If France considers Louisiana, however, as indispensable for her views, she might perhaps be willing to look about for arrangements which might reconcile it to our interests. If anything could do this, it would be the ceding to us the island of New Orleans and the Floridas. This would certainly, in a great degree, remove the causes of jarring and irritation between us, and perhaps for such a length of time, as might produce other means of making the measure permanently conciliatory to our interests and friendships. It would, at any rate, relieve us from the necessity of taking immediate measures for countervailing such an operation by arrangements in another quarter. But still we should consider New Orleans and the Floridas as no equivalent for the risk of a quarrel with France, produced by her vicinage.

I have no doubt you have urged these considerations, on every proper occasion, with the government where you are. They are such as must have effect, if you can find means of producing thorough reflection on them by that government…. Every eye in the United States is now fixed on the affairs of Louisiana. Perhaps nothing since the Revolutionary War, has produced more uneasy sensations through the body of the nation. Notwithstanding temporary bickerings have taken place with France, she has still a strong hold on the affections of our citizens generally. I have thought it not amiss, by way of supplement to the letters of the Secretary of State, to write you this private one, to impress you with the importance we affix to this transaction. . .

I THINK it safe to enclose you my letters for Paris…. I leave the letters for Chancellor Livingston open for your perusal…. I wish you to be possessed of the subject, because you may be able to impress on the government of France the inevitable consequences of their taking possession of Louisiana; and though, as I here mention, the cession of New Orleans and the Floridas to us would be a palliation, yet I believe it would be no more, and that this measure will cost France, and perhaps not very long hence, a war which will annihilate her on the ocean, and place that element under the despotism of two nations, which I am not reconciled to the more because my own would be one of them. Add to this the exclusive appropriation of both continents of America as a consequence.

I wish the present order of things to continue, and with a view to this I value highly a state of friendship between France and us. You know too well how sincere I have ever been in these dispositions to doubt them. You know, too, how much I value peace, and how unwillingly I should see any event take place which would render war a necessary resource; and that all our movements should change their character and object. I am thus open with you, because I trust that you will have it in your power to impress on that government considerations, in the scale against which the possession of Louisiana is nothing. In Europe, nothing but Europe is seen, or supposed to have any right in the affairs of nations; but this little event of France's possessing herself of Louisiana, which is thrown in as nothing, as a mere make-weight in the general settlement of accounts,-this speck which now appears as an almost invisible point in the horizon, is the embryo of a tornado which will burst on the countries on both sides of the Atlantic, and involve in its effects their highest destinies. That it may yet be avoided is my sincere prayer; and if you can be the means of informing the wisdom of Bonaparte of all its consequences, you have deserved well of both countries. Peace and abstinence from European interferences are our objects, and so will continue while the present order of things in America remain uninterrupted….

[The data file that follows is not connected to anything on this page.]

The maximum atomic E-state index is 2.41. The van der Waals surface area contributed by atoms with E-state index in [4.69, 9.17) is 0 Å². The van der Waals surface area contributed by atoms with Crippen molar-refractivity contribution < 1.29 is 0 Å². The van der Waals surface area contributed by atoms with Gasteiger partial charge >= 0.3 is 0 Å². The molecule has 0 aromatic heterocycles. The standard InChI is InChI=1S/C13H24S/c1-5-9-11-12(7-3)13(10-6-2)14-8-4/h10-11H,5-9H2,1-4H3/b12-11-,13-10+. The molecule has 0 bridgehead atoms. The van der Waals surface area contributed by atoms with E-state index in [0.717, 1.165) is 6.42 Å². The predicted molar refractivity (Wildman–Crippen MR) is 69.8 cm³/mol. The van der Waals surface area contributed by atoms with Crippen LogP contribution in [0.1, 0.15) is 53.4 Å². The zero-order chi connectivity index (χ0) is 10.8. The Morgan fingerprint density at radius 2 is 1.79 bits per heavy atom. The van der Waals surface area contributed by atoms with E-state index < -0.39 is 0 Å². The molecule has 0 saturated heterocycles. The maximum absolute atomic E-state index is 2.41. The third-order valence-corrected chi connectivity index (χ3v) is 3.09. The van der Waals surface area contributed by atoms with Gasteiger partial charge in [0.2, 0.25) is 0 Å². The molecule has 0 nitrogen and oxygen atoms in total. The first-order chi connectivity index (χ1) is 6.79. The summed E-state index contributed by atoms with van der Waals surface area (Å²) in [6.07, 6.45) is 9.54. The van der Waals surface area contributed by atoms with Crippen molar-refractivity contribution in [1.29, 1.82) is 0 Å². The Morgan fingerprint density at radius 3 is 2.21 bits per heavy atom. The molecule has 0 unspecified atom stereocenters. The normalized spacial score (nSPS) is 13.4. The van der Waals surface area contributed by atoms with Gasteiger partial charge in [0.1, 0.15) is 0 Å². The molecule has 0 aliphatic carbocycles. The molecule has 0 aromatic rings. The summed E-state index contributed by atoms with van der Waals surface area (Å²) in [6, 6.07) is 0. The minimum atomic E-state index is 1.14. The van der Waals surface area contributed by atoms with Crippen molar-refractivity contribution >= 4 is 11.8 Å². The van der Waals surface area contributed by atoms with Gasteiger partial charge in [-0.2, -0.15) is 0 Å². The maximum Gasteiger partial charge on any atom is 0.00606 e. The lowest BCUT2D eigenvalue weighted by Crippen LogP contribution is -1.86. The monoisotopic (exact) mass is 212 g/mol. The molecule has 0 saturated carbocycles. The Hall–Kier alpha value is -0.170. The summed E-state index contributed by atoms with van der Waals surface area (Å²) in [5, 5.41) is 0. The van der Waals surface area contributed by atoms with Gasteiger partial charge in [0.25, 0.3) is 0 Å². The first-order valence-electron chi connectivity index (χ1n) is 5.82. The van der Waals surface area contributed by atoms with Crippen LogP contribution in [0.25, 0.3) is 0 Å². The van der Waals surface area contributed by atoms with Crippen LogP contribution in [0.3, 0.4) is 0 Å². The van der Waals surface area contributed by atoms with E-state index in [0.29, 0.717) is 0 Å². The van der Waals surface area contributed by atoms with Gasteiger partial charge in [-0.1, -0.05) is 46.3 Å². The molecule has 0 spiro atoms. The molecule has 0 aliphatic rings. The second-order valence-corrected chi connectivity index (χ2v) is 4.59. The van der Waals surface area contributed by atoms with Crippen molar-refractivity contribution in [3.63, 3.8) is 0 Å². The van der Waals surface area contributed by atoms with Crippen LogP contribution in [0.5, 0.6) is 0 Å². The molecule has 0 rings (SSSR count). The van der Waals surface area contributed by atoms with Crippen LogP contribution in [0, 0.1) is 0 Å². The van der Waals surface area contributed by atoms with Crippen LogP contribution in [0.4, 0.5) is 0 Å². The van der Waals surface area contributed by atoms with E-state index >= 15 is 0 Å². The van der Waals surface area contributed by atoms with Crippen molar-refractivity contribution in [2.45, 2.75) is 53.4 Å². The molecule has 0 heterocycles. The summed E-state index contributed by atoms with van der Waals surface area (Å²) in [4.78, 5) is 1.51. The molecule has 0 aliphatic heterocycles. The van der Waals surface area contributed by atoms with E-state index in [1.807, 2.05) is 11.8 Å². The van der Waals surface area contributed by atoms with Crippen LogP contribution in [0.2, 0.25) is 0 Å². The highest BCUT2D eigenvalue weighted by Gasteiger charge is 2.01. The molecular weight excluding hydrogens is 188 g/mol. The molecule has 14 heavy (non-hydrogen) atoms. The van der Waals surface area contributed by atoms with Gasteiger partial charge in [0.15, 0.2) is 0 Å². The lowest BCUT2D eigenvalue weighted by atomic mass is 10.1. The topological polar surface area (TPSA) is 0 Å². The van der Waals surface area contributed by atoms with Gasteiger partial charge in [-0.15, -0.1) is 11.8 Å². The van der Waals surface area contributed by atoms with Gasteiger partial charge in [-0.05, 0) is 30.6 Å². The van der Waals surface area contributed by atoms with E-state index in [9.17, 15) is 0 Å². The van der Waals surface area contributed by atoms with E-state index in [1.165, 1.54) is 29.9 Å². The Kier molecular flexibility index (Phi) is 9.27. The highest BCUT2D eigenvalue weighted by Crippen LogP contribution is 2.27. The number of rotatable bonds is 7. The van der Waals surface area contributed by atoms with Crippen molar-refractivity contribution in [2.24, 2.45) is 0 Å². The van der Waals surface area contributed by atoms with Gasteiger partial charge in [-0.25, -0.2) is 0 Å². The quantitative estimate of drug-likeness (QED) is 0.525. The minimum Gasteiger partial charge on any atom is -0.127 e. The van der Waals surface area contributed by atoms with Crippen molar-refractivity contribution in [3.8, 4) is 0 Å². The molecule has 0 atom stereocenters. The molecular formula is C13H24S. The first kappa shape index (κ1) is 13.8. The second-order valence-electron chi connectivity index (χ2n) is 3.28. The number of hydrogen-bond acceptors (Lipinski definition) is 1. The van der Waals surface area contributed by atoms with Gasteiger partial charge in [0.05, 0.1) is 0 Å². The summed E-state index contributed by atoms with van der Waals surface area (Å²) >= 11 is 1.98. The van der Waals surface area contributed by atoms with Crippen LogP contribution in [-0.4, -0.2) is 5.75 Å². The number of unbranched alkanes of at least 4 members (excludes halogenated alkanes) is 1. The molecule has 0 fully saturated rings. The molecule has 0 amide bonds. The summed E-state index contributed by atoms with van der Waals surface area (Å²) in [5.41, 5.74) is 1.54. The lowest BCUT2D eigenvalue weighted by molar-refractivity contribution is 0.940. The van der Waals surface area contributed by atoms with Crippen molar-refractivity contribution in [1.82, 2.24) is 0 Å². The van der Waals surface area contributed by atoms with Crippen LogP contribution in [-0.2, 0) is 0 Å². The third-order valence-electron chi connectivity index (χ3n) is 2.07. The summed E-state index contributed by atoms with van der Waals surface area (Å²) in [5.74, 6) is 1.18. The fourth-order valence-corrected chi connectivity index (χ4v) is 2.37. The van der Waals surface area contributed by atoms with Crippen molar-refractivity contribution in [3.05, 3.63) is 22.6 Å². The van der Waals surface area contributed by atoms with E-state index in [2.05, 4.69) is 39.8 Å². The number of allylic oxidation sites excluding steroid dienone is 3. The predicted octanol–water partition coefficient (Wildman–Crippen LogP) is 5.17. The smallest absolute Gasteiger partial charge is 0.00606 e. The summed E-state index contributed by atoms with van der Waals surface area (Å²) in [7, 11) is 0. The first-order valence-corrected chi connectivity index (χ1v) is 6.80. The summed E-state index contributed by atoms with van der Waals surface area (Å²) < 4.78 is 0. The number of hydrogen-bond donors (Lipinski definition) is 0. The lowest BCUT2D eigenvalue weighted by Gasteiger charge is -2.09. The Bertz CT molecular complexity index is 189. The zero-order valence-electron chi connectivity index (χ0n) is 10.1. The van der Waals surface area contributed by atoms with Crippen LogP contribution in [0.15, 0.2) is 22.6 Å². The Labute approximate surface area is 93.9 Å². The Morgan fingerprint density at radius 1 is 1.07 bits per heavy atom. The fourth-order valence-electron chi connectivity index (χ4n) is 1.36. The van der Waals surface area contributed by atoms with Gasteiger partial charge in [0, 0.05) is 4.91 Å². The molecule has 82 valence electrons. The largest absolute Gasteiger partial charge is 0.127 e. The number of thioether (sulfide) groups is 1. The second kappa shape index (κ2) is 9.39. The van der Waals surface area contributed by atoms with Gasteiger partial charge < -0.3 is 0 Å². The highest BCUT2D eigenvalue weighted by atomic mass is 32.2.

Thomas Jefferson
April 1802


General Summary

It is made plain in the accompanying letters from Jefferson to Robert R. Livingston, American Minister at Paris, and, the second, to M. du Pont de Nemours, a Delaware powder manufacturer with influential French connections, that the retention of Louisiana by France would lead to war with the United States. Both letters were written by our third President, in Washington, April, 1802, shortly after news reached this country that Spain, by a secret treaty, had retroceded Louisiana and the Floridas to France. Also that Spain had withdrawn the right of deposit secured to the inhabitants of the United States by the treaty of 1795, and that the delivery was to be made at an early date.

Jefferson desired and was determined, so far as lay in his power, to keep the United States a self-sustained nation. This, he saw, would be impossible if France possessed the outlet of Mississippi valley.